Developers of Ultra-Thin, Super-Strong Carbon Win Physics Nobel

BY Jenny Marder and Tom LeGro  October 5, 2010 at 11:05 AM EDT

Two Russian scientists will share $1.5 million and the Nobel Prize in physics for their “groundbreaking experiments” on the world’s thinnest and strongest material, graphene. Graphene is just one atom thick, but 100 times stronger than the steel, and highly conductive. It is expected to revolutionize computer chips, touch screens and semi conductors.

Andre Geim, 51, a Dutch national, and Konstantin Novoselov, 36, who holds British and Russian citizenship, are professors at the University of Manchester in Britain. The two are known for a playful, somewhat unconvential approach to science that once included levitating a frog in a magnetic field.

You can see video of the levitating frog here:

In 2004, they isolated graphene by removing a tiny flake of carbon from the tip of an ordinary pencil using scotch tape. The material, they found, was composed of densely packed carbon atoms arranged much like chicken wire.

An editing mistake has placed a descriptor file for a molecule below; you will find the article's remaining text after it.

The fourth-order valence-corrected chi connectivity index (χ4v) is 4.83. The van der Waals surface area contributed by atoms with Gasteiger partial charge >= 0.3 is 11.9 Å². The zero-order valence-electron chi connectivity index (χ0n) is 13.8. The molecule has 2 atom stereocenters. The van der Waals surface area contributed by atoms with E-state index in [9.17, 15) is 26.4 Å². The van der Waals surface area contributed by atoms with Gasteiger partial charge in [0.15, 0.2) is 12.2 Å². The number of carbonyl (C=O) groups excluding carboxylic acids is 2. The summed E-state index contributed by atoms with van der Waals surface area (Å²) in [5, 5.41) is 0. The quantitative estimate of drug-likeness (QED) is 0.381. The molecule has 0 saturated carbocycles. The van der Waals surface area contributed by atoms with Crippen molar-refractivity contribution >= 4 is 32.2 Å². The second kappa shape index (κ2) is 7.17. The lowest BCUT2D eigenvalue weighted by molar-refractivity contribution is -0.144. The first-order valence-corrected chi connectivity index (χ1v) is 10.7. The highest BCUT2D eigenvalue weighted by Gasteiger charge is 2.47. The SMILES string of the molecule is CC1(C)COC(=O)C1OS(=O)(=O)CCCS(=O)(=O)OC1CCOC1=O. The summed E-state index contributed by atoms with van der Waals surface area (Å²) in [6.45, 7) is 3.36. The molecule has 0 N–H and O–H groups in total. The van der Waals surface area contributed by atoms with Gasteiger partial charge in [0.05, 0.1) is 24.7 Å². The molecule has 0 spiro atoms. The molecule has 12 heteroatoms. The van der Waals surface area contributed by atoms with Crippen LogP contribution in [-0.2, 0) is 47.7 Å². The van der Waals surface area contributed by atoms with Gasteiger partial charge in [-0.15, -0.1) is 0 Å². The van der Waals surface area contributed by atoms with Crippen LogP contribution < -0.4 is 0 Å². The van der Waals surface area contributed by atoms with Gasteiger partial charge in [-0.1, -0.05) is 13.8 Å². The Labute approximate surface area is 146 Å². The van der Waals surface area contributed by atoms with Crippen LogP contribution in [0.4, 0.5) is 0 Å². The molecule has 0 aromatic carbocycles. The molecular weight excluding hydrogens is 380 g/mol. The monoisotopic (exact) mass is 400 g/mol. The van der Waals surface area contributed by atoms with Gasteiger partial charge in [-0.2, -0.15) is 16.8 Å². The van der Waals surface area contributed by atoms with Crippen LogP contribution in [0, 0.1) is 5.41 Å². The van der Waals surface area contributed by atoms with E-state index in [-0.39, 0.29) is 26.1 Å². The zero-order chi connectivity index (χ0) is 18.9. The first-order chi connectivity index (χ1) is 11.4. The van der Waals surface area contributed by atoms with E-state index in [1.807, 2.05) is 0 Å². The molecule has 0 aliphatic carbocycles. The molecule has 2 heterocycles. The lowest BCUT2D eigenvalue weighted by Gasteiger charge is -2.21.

Here’s an image of graphene, as depicted by Jannik Meyer in the journal Science in May 2009:

A Reuters factbox lists the material’s perks. Among them, it’s stronger than diamond and conducts electricity better than any other material, including copper.

“Graphene transistors are predicted to be substantially faster than today’s silicon transistors and result in more efficient computers,” the Royal Swedish Academy of Sciences said in the citation. “Since it is practically transparent and a good conductor, graphene is suitable for producing transparent touch screens, light panels and maybe even solar cells.”

The Economist’s Babbage reacts:

“As buckminsterfullerene was in its day, graphene is now hailed, metaphorically, as the most exciting thing since sliced bread.”

Readers of Wired Science will remember Geim and Novoselov from a 2008 readers’ poll in which the pair was the clear favorite to win that year’s Nobel prize in physics. Two years later, their fans can celebrate.